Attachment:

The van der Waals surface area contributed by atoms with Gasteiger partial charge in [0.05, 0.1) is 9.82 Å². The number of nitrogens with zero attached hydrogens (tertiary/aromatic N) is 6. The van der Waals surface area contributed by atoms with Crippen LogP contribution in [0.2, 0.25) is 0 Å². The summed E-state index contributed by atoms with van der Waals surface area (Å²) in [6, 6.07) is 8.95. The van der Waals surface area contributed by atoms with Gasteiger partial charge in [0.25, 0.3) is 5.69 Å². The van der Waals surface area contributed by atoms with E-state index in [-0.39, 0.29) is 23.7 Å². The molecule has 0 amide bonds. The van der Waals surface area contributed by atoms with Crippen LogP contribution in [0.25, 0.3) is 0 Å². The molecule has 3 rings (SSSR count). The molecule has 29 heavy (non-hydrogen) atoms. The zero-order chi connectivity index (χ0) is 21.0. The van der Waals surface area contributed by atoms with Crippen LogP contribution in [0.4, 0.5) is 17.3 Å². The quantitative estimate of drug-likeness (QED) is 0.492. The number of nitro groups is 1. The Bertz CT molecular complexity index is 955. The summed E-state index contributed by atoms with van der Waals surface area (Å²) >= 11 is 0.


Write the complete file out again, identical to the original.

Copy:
The van der Waals surface area contributed by atoms with Gasteiger partial charge in [0.05, 0.1) is 9.82 Å². The number of nitrogens with zero attached hydrogens (tertiary/aromatic N) is 6. The van der Waals surface area contributed by atoms with Crippen LogP contribution in [0.2, 0.25) is 0 Å². The summed E-state index contributed by atoms with van der Waals surface area (Å²) in [6, 6.07) is 8.95. The van der Waals surface area contributed by atoms with Gasteiger partial charge in [0.25, 0.3) is 5.69 Å². The van der Waals surface area contributed by atoms with E-state index in [-0.39, 0.29) is 23.7 Å². The molecule has 0 amide bonds. The van der Waals surface area contributed by atoms with Crippen LogP contribution in [0.25, 0.3) is 0 Å². The molecule has 3 rings (SSSR count). The molecule has 29 heavy (non-hydrogen) atoms. The zero-order chi connectivity index (χ0) is 21.0. The van der Waals surface area contributed by atoms with Crippen LogP contribution in [0.4, 0.5) is 17.3 Å². The quantitative estimate of drug-likeness (QED) is 0.492. The number of nitro groups is 1. The Bertz CT molecular complexity index is 955. The summed E-state index contributed by atoms with van der Waals surface area (Å²) >= 11 is 0.